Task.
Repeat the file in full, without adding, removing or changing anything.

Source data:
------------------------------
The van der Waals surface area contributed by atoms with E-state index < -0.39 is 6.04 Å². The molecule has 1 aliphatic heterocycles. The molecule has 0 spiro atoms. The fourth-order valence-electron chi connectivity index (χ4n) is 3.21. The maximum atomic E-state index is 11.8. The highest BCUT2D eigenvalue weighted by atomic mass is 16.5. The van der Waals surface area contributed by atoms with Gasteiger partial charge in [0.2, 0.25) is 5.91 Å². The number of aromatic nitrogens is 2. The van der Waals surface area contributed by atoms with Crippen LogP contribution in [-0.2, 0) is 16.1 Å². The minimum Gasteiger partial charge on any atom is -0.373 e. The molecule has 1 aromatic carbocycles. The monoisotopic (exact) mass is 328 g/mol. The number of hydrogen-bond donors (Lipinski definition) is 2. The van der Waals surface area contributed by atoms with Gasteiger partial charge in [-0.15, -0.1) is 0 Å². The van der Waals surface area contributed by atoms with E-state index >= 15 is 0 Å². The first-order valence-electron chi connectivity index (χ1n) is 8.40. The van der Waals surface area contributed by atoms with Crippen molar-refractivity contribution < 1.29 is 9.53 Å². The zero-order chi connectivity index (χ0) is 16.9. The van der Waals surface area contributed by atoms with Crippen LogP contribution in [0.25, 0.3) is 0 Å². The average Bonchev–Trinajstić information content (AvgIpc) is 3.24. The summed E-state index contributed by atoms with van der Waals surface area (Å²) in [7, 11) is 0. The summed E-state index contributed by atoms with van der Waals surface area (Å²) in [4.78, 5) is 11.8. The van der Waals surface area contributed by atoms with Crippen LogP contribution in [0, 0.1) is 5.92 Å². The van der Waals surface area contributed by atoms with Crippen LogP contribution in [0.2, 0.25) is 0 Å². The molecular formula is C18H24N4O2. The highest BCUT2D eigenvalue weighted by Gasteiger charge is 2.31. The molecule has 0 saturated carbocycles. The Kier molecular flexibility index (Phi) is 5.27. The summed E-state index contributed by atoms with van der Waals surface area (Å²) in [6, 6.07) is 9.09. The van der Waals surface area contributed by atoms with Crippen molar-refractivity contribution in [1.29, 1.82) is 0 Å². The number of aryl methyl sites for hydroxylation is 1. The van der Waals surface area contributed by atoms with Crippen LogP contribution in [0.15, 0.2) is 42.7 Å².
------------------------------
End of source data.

The van der Waals surface area contributed by atoms with E-state index < -0.39 is 6.04 Å². The molecule has 1 aliphatic heterocycles. The molecule has 0 spiro atoms. The fourth-order valence-electron chi connectivity index (χ4n) is 3.21. The maximum atomic E-state index is 11.8. The highest BCUT2D eigenvalue weighted by atomic mass is 16.5. The van der Waals surface area contributed by atoms with Gasteiger partial charge in [0.2, 0.25) is 5.91 Å². The number of aromatic nitrogens is 2. The van der Waals surface area contributed by atoms with Crippen LogP contribution in [-0.2, 0) is 16.1 Å². The minimum Gasteiger partial charge on any atom is -0.373 e. The molecule has 1 aromatic carbocycles. The monoisotopic (exact) mass is 328 g/mol. The number of hydrogen-bond donors (Lipinski definition) is 2. The van der Waals surface area contributed by atoms with Gasteiger partial charge in [-0.15, -0.1) is 0 Å². The van der Waals surface area contributed by atoms with E-state index >= 15 is 0 Å². The first-order valence-electron chi connectivity index (χ1n) is 8.40. The van der Waals surface area contributed by atoms with Crippen molar-refractivity contribution < 1.29 is 9.53 Å². The zero-order chi connectivity index (χ0) is 16.9. The van der Waals surface area contributed by atoms with Crippen LogP contribution in [0.25, 0.3) is 0 Å². The average Bonchev–Trinajstić information content (AvgIpc) is 3.24. The summed E-state index contributed by atoms with van der Waals surface area (Å²) in [7, 11) is 0. The summed E-state index contributed by atoms with van der Waals surface area (Å²) in [4.78, 5) is 11.8. The van der Waals surface area contributed by atoms with Crippen LogP contribution in [0, 0.1) is 5.92 Å². The van der Waals surface area contributed by atoms with Crippen LogP contribution in [0.2, 0.25) is 0 Å². The molecular formula is C18H24N4O2. The highest BCUT2D eigenvalue weighted by Gasteiger charge is 2.31. The molecule has 0 saturated carbocycles. The Kier molecular flexibility index (Phi) is 5.27. The summed E-state index contributed by atoms with van der Waals surface area (Å²) in [6, 6.07) is 9.09. The van der Waals surface area contributed by atoms with Crippen molar-refractivity contribution in [1.29, 1.82) is 0 Å². The number of aryl methyl sites for hydroxylation is 1. The van der Waals surface area contributed by atoms with Crippen LogP contribution in [0.15, 0.2) is 42.7 Å².